This term, thrown around often in campus culture discussions and debates, sprang out of the Women's Initiative, a study commissioned by the University in 2003 that examined a myriad of gender-specific issues at Duke.
"That's where we first heard about this phenomenon about women feeling like they have to be perfect in every aspect of their lives," said Donna Lisker, associate dean for undergraduate education and co-director of the Baldwin Scholars program. "That's an impossible standard. And when you fall short of it-because you will-it leads to diminished self confidence and an increase of competition among women."
The administration then proposed the Baldwin Scholars Program to remedy such a culture and encourage women's leadership.
When the Women's Initiative report was released, former President Nan Keohane, who chaired the committee, wrote that women on campus also face "lingering, subtle but nonetheless pervasive and debilitating stereotypes and prejudicial expectations about what they can accomplish."
These "suffocating" norms have shaped University culture for years, and made it impossible for women to flourish as human beings, Keohane had said.
At the birth of the Baldwin program in 2004, the 18 girls who were selected to be the first generation of Baldwins took an assessment test that measured their level of self-confidence. Upon graduation, they took the same test and their results were compared to their earlier scores and the scores of two groups of Duke women who were not involved in the program but had also taken the same test, Lisker said.
"[Scores for] women in the program all went up," she said. "We know it's working for them. The thing that was depressing is that [the girls outside the program] did not show the same increase as the Baldwins. They remained about where they started or even declined over the four years. Baldwin Scholars is working for the women in it, but Duke is still not doing enough to support women in general."
The Baldwin program is currently under review by the President's Office to evaluate the program's success in the last four years. The review is headed by a committee that will make a recommendation to President Richard Brodhead on the direction that the program should take in the future.
Each year, more than 100 freshmen girls apply to the program, and only 18 are selected after an initial application process and several rounds of interviews, Lisker said.
The freshmen that are selected for the program then participate in a second-semester seminar course together and are each given a "big," or a mentor, from the year above them. In their junior or senior year, the women also participate in a capstone course about women in leadership and have an internship set up through the Baldwin program.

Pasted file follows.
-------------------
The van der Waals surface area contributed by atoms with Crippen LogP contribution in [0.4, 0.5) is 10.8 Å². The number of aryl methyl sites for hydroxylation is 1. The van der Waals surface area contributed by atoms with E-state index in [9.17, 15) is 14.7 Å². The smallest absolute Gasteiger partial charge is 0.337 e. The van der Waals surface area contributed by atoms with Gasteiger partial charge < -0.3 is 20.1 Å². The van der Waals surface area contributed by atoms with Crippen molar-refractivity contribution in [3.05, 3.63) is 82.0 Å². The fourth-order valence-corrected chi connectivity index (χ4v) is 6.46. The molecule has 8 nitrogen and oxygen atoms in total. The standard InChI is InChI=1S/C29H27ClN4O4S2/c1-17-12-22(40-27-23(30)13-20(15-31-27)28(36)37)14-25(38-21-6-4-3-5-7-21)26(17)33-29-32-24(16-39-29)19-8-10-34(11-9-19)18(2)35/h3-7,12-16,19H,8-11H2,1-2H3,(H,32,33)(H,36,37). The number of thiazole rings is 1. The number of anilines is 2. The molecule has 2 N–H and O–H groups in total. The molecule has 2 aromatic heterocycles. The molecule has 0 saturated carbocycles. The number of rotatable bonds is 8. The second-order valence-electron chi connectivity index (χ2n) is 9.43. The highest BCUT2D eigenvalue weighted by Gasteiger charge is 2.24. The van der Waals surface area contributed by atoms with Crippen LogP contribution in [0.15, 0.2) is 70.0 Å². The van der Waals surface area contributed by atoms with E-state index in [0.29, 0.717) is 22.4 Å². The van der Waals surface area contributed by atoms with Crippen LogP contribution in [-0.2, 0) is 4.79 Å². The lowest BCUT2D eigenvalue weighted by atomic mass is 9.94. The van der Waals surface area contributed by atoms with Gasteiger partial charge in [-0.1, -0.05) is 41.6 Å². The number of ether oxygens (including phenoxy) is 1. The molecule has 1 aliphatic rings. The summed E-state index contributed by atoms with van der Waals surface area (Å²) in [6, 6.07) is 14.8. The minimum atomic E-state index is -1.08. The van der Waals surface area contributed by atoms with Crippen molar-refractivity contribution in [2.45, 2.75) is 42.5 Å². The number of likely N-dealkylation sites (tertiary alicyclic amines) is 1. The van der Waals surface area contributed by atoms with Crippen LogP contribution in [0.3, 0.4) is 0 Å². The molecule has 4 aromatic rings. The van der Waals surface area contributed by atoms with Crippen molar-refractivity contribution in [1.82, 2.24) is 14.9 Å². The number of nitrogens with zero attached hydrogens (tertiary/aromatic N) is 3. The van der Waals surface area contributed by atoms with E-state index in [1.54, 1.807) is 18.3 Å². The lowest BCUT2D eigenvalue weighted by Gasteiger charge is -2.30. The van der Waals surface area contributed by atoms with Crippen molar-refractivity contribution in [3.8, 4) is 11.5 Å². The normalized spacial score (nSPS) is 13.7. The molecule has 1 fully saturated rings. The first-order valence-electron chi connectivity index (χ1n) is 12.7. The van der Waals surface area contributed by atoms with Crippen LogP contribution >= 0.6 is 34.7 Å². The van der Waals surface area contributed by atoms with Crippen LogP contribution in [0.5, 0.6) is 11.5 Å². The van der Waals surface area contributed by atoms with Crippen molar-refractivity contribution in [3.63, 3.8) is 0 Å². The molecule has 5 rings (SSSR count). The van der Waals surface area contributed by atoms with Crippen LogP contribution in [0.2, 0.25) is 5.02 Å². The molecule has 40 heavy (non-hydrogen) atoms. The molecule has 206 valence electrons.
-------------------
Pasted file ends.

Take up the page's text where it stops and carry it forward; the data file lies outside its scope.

Another feature of the program is that the girls live together on West Campus during their sophomore year.
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Sophomore Morgan Sheppard, a Baldwin Scholar, said living with the girls gives them an opportunity to get to know one another and, like the function of the mentoring program, facilitates additional support for the girls.
"[It} provides a more holistic experience," Lisker said about the two required academic courses and residential year.
Sheppard said although the program admits only a handful of women, it is meant to be beneficial to the entire Duke community.
"There aren't only 18 leaders in each class and they pick each woman for a different reason, but just because some people might not get in doesn't mean she can't be a leader," she said. "Every woman has the potential in her to be a leader. This program is more about creating a small network of women that can then empower all the women on campus."
Sophomore Allie Speidel, a Baldwin Scholar, said the program is the perfect size, even if confidence boost and leadership benefits are directed only to those girls in the program.
"They do a really good job of picking girls who don't really know each other so they're from different circles," she said. "So even though not all the girls on campus are involved, they somehow, indirectly, know a Baldwin through that network."
Even if the program isn't reaching all women on campus, Campus Council President Molly Bierman, a senior, said women not involved in the Baldwin program still attain high leadership roles in prominent campus organizations such as Duke University Union, Duke Student Government and Campus Council.
"I personally have never found gender to be a factor in getting higher leadership positions on campus," she added. "I know that there is a discussion about that, but I've never had that feeling of personal barriers. Of course, I went to 14 years of an all-girls school, so there's that girl power instilled in me through that, and I guess I have a little bit of a different perspective than other people."
Lisker added that a major concern is that the advantages of the program are not reaching enough girls on campus.
"It is hard to figure out how to generalize the benefit, how to figure out how to spread that wealth," she said. "That's the biggest challenge, hands down."